One day, in a joking mood, Kṛṣṇa informed Rādhārāṇī, “My dear Rādhārāṇī, I am going to give up Your company.” Upon saying this, He immediately disappeared, and because of this Rādhārāṇī became so afflicted that the hue of Her body changed and She immediately fell down upon the ground of Vṛndāvana. She had practically stopped breathing, but when She smelled the flavor of the flowers on the ground, She awoke in ecstasy and got up. This is an instance of transcendental alertness caused by smelling.
When Kṛṣṇa was touching the body of one gopī, the gopī addressed her companion thus: “My dear friend, whose hand is this touching my body? I had become very afraid after seeing the dark forest on the bank of the Yamunā, but suddenly the touch of this hand has saved me from hysterical fits.” This is an instance of alertness caused by touching.
One of the gopīs informed Kṛṣṇa, “My dear Kṛṣṇa, when You disappeared from the arena of the rāsa dance, our most dear friend, Rādhārāṇī, immediately fell on the ground and lost consciousness. But after this, when I offered Her some of Your chewed betel nut remnants, She immediately returned to consciousness with jubilant symptoms in Her body.” This is an instance of alertness caused by tasting.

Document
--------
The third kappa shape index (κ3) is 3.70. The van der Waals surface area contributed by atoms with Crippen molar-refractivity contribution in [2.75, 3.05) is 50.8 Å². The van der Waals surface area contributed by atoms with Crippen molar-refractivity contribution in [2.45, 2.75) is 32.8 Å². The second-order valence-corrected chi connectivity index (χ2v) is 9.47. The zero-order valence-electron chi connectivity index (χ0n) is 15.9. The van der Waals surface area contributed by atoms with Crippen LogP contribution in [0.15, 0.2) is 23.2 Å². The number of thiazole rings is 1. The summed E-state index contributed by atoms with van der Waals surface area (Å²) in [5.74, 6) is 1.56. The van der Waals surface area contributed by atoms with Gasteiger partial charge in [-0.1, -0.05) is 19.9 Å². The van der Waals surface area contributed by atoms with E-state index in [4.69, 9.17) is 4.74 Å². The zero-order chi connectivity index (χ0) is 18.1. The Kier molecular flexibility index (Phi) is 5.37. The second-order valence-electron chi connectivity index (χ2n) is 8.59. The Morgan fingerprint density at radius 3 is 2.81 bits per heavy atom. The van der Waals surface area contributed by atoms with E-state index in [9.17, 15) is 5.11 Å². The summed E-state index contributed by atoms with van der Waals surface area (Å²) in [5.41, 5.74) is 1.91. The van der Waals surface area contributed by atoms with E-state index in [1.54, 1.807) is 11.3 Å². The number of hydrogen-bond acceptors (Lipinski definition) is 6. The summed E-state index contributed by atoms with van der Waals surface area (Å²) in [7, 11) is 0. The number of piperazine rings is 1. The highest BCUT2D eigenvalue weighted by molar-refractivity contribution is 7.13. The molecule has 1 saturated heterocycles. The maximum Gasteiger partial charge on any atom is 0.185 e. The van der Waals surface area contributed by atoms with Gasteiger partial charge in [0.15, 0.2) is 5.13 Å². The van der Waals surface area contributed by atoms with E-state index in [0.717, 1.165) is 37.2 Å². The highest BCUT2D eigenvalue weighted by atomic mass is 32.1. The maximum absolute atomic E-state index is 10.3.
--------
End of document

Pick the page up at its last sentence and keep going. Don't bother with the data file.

One night Śrīmatī Rādhārāṇī was talking in a dream. “My dear Kṛṣṇa,” She said, “please do not play any more jokes on Me! Please stop! And please don’t touch My garments either. Otherwise I shall inform the elderly persons, and I shall disclose all of Your naughty behavior.” While She was talking like this in a dream, She suddenly awoke and saw some of Her superiors standing before Her. Thus Rādhārāṇī became ashamed and bowed Her head. This is an instance of alertness after awakening from sleep.
There is another instance of this. A messenger from Kṛṣṇa came to Śrīmatī Rādhārāṇī while She was sleeping, and Rādhārāṇī immediately awakened. Similarly, when Kṛṣṇa began to blow on His flute in the night, all of the gopīs, the beautiful daughters of the cowherd men, immediately got up from their sleep. There is a very beautiful comparison made in this connection: “The lotus flower is sometimes surrounded by white swans, and sometimes it is surrounded by black wasps who are collecting its honey. When there is a thundering in the sky, the swans go away, but the black wasps stay to enjoy the lotus flowers.” The gopīs’ sleeping condition is compared to the white swans, and the sound of Kṛṣṇa’s flute is compared to a black wasp. When Kṛṣṇa’s flute sounded, the white swans, which represent the sleeping condition of the gopīs, were immediately vanquished, and the black wasp sound of the flute began to enjoy the lotus flower of the gopīs’ beauty.